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Perspective

  • So easy it is to see the errors of past ages, so difficult to acknowledge our own!

  • From the vantage point of the continent's original residents, or, for example, the captive African laborers who made America a great agricultural power, our 'traditional values' have always been bigotry, greed, and belligerence, buttressed by wanton appeals to a God of love.

  • The habit of dwelling on the past, has a narrowing as well as a debilitating influence. Behind us, there is a small, — an almost insignificant measure of time; before us, there is an eternity. It is the natural tendency of the mind to magnify the one, and to diminish the other ...

    • Harriet Martineau,
    • "Proper Use of the Retrospective Faculty," Miscellanies, vol. 1 ()
  • I am a person; she is a personality. I perform; she's a performer. I have character; she is one. I help; she hypes.

  • All the best things are seen first of all at a far distance.

  • No use in taking a cat's opinion of a dog.

  • Ah! the difference, whether the hearse stands before one's own door, or one's neighbor's.

  • Colors seen by candle-light / Will not look the same by day.

  • Persons appear to us according to the light we throw upon them from our own minds.

  • I am firm. You are obstinate. He is a pig-headed fool.

  • There is no real evil in life, except great pain; all the rest is imaginary, and depends on the light in which we view things.

    • Madame de Sévigné,
    • 1680, Letters of Madame de Sévigné to Her Daughter and Her Friends, vol. 6 ()
  • Everyone can master a grief but he that has it.

  • Which is bigger? A baby eagle or a giant crow?

  • Often continuity is visible only in retrospect.

  • When we describe what the other person is really like, I suppose we often picture what we want. We look through the prism of our need.

  • We all know we are unique individuals, but we tend to see others as representatives of groups.

  • ... if something bad happens to me or to others with whom I identify, it is owing to brute luck, but if it happens to anyone else, it is owing to unwise choices.

  • It all depends on the way you look at it. The point of view is everything in this world.

  • Better never means better for everyone, he says. It always means worse, for some.

  • The older we grow, the less chance we have of really seeing a thing when we look at it; what we see is a composite of all the opinions we have ever formed about it. That, of course, is experience. It is also, however, hardening of the aesthetic arteries.

  • It is often true that those who sit in the wings can see more than the players.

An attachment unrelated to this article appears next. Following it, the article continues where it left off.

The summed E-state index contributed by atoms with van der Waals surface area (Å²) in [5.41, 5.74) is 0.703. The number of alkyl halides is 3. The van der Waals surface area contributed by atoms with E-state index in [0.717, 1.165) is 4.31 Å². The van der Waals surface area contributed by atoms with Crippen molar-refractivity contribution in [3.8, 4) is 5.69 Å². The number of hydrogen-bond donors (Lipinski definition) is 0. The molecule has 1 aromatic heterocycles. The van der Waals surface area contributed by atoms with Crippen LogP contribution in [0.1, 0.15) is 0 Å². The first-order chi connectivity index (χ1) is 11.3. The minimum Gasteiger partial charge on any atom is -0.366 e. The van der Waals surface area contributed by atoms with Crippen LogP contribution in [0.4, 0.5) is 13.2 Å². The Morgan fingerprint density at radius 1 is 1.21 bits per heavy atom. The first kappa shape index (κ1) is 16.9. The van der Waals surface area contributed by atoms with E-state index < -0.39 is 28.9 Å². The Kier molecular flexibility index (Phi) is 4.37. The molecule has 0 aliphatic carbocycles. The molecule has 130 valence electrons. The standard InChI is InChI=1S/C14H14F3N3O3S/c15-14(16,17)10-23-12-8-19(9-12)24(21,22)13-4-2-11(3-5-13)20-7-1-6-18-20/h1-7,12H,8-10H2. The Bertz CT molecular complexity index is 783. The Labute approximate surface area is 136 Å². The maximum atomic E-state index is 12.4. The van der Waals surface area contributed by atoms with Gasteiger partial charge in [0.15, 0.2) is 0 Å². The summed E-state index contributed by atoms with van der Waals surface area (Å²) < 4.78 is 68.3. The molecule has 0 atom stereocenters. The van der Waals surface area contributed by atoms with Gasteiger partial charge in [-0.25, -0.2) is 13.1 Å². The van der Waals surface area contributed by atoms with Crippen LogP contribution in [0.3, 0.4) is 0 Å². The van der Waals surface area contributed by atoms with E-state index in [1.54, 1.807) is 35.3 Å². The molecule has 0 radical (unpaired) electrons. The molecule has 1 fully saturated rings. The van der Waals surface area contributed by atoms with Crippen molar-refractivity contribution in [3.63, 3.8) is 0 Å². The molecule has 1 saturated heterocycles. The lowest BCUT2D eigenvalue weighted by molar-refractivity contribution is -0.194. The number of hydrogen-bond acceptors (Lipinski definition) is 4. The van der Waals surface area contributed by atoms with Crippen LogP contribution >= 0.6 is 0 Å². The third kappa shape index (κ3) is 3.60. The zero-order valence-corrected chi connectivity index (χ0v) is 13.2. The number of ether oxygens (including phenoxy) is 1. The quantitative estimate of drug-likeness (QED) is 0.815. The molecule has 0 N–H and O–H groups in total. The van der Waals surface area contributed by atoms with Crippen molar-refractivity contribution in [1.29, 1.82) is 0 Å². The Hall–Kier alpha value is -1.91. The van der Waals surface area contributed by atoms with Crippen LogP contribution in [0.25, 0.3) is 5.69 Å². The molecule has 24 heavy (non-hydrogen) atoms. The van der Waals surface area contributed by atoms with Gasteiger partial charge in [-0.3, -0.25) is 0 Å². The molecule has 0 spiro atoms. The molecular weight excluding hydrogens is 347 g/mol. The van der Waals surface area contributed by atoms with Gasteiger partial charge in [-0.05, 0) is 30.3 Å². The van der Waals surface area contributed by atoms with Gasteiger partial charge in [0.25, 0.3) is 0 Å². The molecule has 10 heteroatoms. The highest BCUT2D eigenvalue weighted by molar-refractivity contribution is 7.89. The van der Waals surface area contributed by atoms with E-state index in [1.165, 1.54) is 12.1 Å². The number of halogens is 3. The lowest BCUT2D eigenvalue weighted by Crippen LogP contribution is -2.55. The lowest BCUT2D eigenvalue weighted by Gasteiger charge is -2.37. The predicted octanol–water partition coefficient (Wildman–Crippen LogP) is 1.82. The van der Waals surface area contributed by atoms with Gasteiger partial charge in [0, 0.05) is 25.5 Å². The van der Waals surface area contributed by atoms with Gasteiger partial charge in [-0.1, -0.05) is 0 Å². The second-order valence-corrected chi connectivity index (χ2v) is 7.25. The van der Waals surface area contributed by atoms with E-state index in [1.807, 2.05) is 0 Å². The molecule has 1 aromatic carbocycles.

• No man ever looks at the world with pristine eyes. He sees it edited by a definite set of customs and institutions and ways of thinking.

  • Most of us suffer from a kind of myopia. We see only the things that fit in with our beliefs about the world.

  • ... every way of seeing is also a way of not seeing ...

  • Just as the definition of a nymphomaniac is a person who has more sex than you, an overscheduled child is one enrolled in more classes than yours.

  • There are three points of view to everything — mine, yours, and the truth.

  • New perspectives give birth to new historic ages. Humankind has had many dramatic revolutions of understanding — great uses of fire and the wheel, language and writing. We found that the earth only seems flat, the sun only seems to circle the earth, matter only seems solid.

  • We never remember what is important, only what matters to us.

  • The definition of minor surgery is surgery done on someone else.

    • Kathleen Peratis,
    • in Letty Cottin Pogrebin, How to Be a Friend to a Friend Who's Sick ()
  • It's so easy to look around and notice what's wrong. It takes practice to see what's right.

  • When a small thing upset someone my grandmother used to say, 'Nonsense! That would never be noticed from a trotting horse.'

    • Emily Kimbrough,
    • "On Seeing Clearly," in William Nichols, ed., Words to Live By ()
  • Rosiness is not a worse windowpane than gloomy gray when viewing the world.

  • Except for our higher order of minds we are like the little moles under the earth carrying out blindly the work of digging, thinking our own dark passage-ways constitute all there is to the world.

  • There is a law which decrees that two objects may not occupy the same place at the same time — result: two people cannot see things from the same point of view, and the slightest difference in angle changes the thing seen.

  • The temper of mind that sees tragedy in life has not for its opposite the temper that sees joy. The opposite pole to the tragic view of life is the sordid view.

  • Fact One: Cataract surgery is simple, painless and (except with implants) risk free ... the whole procedure is common, routine and nothing to worry about. Fact Two: Fact One applies only to cataracts on the eyes in somebody else's head.

  • He who is in the grasp of the cobra can smile at the lightning's forked tongue.

  • It is very, very curious / How one may either be / A cat that nibbles a moment, / Or a mouse in eternity.

    • Paula Lecler,
    • "Perspective," in Eastern Star of Michigan ()
  • When I measure myself by the grasses / Then I am good and tall; / When I measure myself by the mountains / I do not exist at all.

    • Paula Lecler,
    • "Perspective," in Eastern Star of Michigan ()
  • It's the Point of Your View that Decides What You See — / One Man's Flop Is Another Man's Hit. / From Manners to Movies, the Picture Keeps Changing / Depending Upon Where You Sit.

  • Time is the mother of perspective.

  • Another person's life, observed from the outside, always has a shape and definition that one's own life lacks.